So shouldn't the score be something like "Factor of 1.5 on range, correct on payload"? Well, no. The problem is that the Vigilante wasn't really capable of delivering bombs. It used a unique linear bomb bay, storing the Mk 28, attached to a pair of drop tanks, in a tunnel between the engines. This was intended to allow the Vigilante to drop bombs while supersonic, a problematic task for a conventional bomb bay, but in practice, it didn't work. The ejection mechanism was unreliable and occasionally a catapult shot would leave the so-called "stores train" sitting on the ship's deck. But the worst failing had to do with aerodynamics. Stores separation tests discovered that the Vigilante had an uncomfortable tendency to "tow" the stores train behind it after separation, ruining accuracy, as well as (probably) the aircrew's pants. On the whole, the Vigilante was a failure, and its career as a bomber lasted only a few years before the bulk were converted to the RA-5C reconnaissance configuration.6

Error: Factor of 1.5 on range, couldn't drop bombs.

I've picked on the 50s air wing because it was the easiest to evaluate, but his abuse of numbers continues throughout the paper. Checks of the F-4 and A-7 SACs reveal similar exaggeration to the rest of the numbers given, with bombloads that are twice what the aircraft actually carried and range numbers that require at very least a substantially lighter bombload. Unfortunately, the SACs for modern aircraft are not available to the public, so I can't settle the interminable debate over how far a Hornet or Super Hornet can actually go.7

An F-35C landing aboard USS George Washington

Nor are the numerical problems limited to aircraft performance. On page 57, Hendrix claims that the F/A-18E/F cost $85 million less per aircraft than the F-35C, a value that doesn't even match the numbers given elsewhere in the paper of $85 million for the Super Hornet and $130 million for the F-35C, to say nothing of the actual values. The current values are something like $66 million for the F/A-18E/F, and $110 million for the F-35C, although figuring out values for this kind of stuff is always complicated. Moreover, the F-35C is not particularly mature, and the cost is likely to fall further as production ramps up, with the latest contracted batch running around $94 million each. It's also worth pointing out that the Navy is rushing the MQ-25 Stingray into production to plug the tanker gap that Hendrix discusses, although the program was still in the early stages in 2015, when the paper was written.

Overall, Hendrix's claims on the future of the American carrier force fail to stand up to scrutiny. Retreat From Range is riddled with math errors of the sort that should not be made by anyone who has a basic acquaintance with military aviation, and the story of falling range is much less dramatic when accurate numbers are used. Hendrix and CNAS as a whole should have done better.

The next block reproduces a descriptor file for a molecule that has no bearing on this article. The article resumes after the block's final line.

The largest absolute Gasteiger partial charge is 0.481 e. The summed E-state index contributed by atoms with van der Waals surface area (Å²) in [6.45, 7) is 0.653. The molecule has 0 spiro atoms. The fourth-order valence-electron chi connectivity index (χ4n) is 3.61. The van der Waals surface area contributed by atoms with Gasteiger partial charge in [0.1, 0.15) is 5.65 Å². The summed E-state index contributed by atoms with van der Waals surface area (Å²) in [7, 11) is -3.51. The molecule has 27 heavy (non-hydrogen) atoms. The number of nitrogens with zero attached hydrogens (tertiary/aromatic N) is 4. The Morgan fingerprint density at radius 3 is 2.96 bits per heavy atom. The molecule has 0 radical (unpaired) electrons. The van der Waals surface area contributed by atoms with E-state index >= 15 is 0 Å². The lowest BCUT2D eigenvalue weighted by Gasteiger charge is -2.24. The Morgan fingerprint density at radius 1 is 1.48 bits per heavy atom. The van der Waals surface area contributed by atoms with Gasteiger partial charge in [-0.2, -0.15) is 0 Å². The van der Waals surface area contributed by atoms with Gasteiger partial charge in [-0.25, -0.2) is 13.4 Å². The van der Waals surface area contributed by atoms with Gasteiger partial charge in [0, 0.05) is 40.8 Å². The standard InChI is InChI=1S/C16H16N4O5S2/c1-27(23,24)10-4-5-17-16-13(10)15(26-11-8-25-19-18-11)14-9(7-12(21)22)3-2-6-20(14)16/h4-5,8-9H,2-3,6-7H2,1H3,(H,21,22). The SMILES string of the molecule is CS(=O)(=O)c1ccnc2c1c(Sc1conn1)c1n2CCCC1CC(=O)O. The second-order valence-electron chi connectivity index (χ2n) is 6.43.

1 This means that he was someone who operated aircraft systems instead of flying planes, specifically on P-3 Orions.

2 The Fury is unusual in that the FJ-1 was a straight-wing predecessor to the famous F-86 Saber, while the FJ-2, FJ-3 and FJ-4 were navalized derivatives of the F-86.

3 Two important footnotes to this number. First, Hendrix claims that the max takeoff weight of the A3D is 83,000 lb, a number completely unsupported by the SAC. Second, the weight for a field (non-catapult) takeoff is indeed 5,000 lb higher, and the SAC lists a second set of range figures for this configuration. But since we care about the carrier's strike range, those are irrelevant.

4 The SAC provides some interesting details on this high-altitude number. If a sea-level approach is made at cruise throttle, radius is reduced 60 nm for every 100 nm flown at SL. If the approach is made at military (max sustained) thrust, it drops 120 nm for every 100 nm of approach.

5 The baseline involves diving to sea level for deliver from cruise.

6 See here for more information on this fascinating airplane.

7 I may investigate this later, using CMANO/CMO, although that is obviously not as good as using official figures. I suspect that the range changes are heavily confounded by changes in how aircraft operate. In particular, low-level strike takes a lot more fuel than high-level strike, and modern aircraft are optimized more for that regime at a cost in efficiency in high-level cruise.


  1. January 05, 2020Mike Kozlowski said...

    ...Thoughtful and well done critique - bravo!

    One thought about the weight discrepancy on the A-5C's Mk28 - is it possible that the empty fuel tanks were included in the initial weight, and he simply counted the weight of the device itself?


  2. January 05, 2020bean said...